The Joker is a special case that almost has to be ignored--he's killed so many people and escaped so many times (and sometimes just seems to be hanging out with no rationale for why he's not in jail) that he's gone beyond being a character. I agree that Batman going out of his way to save the Joker seems to push Batman's code further than it would be by now.

But then, Batman probably knows it's impossible to kill the Joker, as someone will bring him back. Would you buy an extra-special issue called The Death of the Joker, We Really Mean It?

-- MSA 

 

Richard Willis said:

The sanctimony of Batman's not killing the Joker has the unintended result of his future victims being on Batman's head. So instead of being responsible for one death he is responsible for many.

 

Mr. Silver Age said:

I don't think that follows directly. If Batman captures the Joker and takes him to prison and he escapes, why is it on him for doing what he should have done and not on the people who let him escape?

 photo target.gif

Exactly. It isn't on Batman for "doing what he should have done" -- which, let me state, he should NOT do -- that's on the Gotham criminal justice system, such as it is. If anyone or any institution is to blame, it's the administration of Arkham Asylum, which seems to have as much security as your neighborhood 7-Eleven.

But Arkham Asylum is just too much of a story crutch for Batman writers. Really, with all the escapes of high-profile crazies from that place, and the harm and terror they commit, what would and should happen would be that Arkham would be closed and bulldozed to the ground, and those inmates sent to properly secure places.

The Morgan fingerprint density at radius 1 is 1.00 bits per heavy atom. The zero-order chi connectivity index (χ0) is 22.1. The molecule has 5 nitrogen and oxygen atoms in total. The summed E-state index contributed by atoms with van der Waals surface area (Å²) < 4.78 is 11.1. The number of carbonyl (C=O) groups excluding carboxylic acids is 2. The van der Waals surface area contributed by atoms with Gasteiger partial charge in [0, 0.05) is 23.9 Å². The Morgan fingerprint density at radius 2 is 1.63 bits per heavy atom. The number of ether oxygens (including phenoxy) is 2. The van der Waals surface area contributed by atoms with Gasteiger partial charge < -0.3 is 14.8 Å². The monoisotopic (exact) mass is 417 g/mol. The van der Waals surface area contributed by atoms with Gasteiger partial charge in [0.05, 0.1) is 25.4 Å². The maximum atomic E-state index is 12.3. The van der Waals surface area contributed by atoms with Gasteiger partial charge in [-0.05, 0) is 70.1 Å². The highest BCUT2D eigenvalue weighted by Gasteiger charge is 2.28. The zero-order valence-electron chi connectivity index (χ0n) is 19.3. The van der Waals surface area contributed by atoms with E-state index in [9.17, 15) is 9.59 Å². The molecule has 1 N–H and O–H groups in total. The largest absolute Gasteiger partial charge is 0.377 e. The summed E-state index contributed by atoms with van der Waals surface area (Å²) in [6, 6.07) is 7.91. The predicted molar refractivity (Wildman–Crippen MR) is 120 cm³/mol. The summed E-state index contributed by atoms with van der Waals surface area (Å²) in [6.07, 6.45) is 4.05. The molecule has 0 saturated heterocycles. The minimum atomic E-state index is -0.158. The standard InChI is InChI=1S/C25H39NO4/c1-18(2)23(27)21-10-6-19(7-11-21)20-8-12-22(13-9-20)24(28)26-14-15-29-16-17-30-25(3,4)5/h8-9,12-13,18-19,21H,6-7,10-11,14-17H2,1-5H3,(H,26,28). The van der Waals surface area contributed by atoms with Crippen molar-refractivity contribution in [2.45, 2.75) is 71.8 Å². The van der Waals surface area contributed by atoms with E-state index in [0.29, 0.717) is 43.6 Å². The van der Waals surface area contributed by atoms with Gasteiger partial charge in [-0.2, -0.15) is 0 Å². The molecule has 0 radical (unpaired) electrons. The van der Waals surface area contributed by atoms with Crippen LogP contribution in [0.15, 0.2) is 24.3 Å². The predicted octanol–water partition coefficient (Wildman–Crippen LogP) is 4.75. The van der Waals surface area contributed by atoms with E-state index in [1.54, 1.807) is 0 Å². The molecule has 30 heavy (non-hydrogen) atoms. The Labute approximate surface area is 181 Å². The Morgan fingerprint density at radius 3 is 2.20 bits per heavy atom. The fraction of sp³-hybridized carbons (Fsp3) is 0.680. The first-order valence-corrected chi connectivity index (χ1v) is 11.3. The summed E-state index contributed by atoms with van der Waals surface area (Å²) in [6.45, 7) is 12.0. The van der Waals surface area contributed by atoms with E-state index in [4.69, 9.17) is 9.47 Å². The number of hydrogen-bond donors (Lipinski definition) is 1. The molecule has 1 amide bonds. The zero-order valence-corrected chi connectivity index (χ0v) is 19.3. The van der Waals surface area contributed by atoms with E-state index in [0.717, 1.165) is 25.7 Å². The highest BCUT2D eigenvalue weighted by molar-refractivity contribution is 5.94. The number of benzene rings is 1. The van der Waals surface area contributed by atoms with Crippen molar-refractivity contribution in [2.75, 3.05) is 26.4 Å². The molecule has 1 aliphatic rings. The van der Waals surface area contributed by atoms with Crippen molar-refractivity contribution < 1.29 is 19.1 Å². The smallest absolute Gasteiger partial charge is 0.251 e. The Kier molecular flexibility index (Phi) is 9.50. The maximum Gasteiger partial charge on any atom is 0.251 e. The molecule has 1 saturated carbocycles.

Richard Willis said:

Mr. Silver Age said:

He also looks pretty old, but that's always been the case. They should be just about the same age, shouldn't they?

I always thought Luthor was significantly older than Superman until they performed what would later be called a ret-con in his origin story. Even then, my impression was that the newly named Lex was two or three years older than Superboy.

I always thought likewise.

ClarkKent_DC said:

Your head would hurt worse if Nicolas Cage and Jon Peters HAD made their version of a Superman movie.

Details here: "How Producer Jon Peters and a Giant Spider Nearly Ruined Superman"

I submit this as Exhibit A to the proposition Warner Brothers doesn't understand its characters.

I submit Exhibit B: "Batman v Superman: A First Look at the Batmobile"

I just wrote in another thread that one could do great visual stuff in underwater scenes in a Namor movie. Anything Namor could do Superman can do.

Again, these days Superman could have adventures on a Mort Weisinger-style fantastic world, where he could fight aliens with weapons powerful enough to hurt him. So he could be threatened in the story, just as much as any other hero. This means that the supposed insuperable Superman problem - his invulnerability means he's not putting his own life on the line when he goes into action - doesn't need to be one. Guardians of the Galaxy has been a hit, so I doubt it can be argued that a Superman movie would have to be set on Earth to be a hit with a mass audience.